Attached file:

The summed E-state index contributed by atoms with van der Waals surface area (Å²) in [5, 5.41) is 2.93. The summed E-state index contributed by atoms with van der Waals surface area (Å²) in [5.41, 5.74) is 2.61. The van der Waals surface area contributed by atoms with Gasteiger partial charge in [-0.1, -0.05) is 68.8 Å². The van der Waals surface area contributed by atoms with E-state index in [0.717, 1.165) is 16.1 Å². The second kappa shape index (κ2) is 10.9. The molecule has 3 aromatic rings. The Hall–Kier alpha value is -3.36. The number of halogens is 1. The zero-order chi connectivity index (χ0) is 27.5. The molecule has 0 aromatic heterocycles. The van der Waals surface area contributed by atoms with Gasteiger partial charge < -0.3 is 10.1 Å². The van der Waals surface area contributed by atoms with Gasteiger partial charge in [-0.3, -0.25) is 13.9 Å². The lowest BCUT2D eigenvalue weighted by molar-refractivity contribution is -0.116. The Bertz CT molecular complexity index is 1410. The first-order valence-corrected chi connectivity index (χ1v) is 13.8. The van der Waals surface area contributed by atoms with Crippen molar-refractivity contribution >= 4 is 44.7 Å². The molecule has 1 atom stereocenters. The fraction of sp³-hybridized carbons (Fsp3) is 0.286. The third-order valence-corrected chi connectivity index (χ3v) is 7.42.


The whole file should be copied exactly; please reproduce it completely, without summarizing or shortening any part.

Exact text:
The summed E-state index contributed by atoms with van der Waals surface area (Å²) in [5, 5.41) is 2.93. The summed E-state index contributed by atoms with van der Waals surface area (Å²) in [5.41, 5.74) is 2.61. The van der Waals surface area contributed by atoms with Gasteiger partial charge in [-0.1, -0.05) is 68.8 Å². The van der Waals surface area contributed by atoms with E-state index in [0.717, 1.165) is 16.1 Å². The second kappa shape index (κ2) is 10.9. The molecule has 3 aromatic rings. The Hall–Kier alpha value is -3.36. The number of halogens is 1. The zero-order chi connectivity index (χ0) is 27.5. The molecule has 0 aromatic heterocycles. The van der Waals surface area contributed by atoms with Gasteiger partial charge < -0.3 is 10.1 Å². The van der Waals surface area contributed by atoms with Gasteiger partial charge in [-0.3, -0.25) is 13.9 Å². The lowest BCUT2D eigenvalue weighted by molar-refractivity contribution is -0.116. The Bertz CT molecular complexity index is 1410. The first-order valence-corrected chi connectivity index (χ1v) is 13.8. The van der Waals surface area contributed by atoms with Crippen molar-refractivity contribution >= 4 is 44.7 Å². The molecule has 1 atom stereocenters. The fraction of sp³-hybridized carbons (Fsp3) is 0.286. The third-order valence-corrected chi connectivity index (χ3v) is 7.42.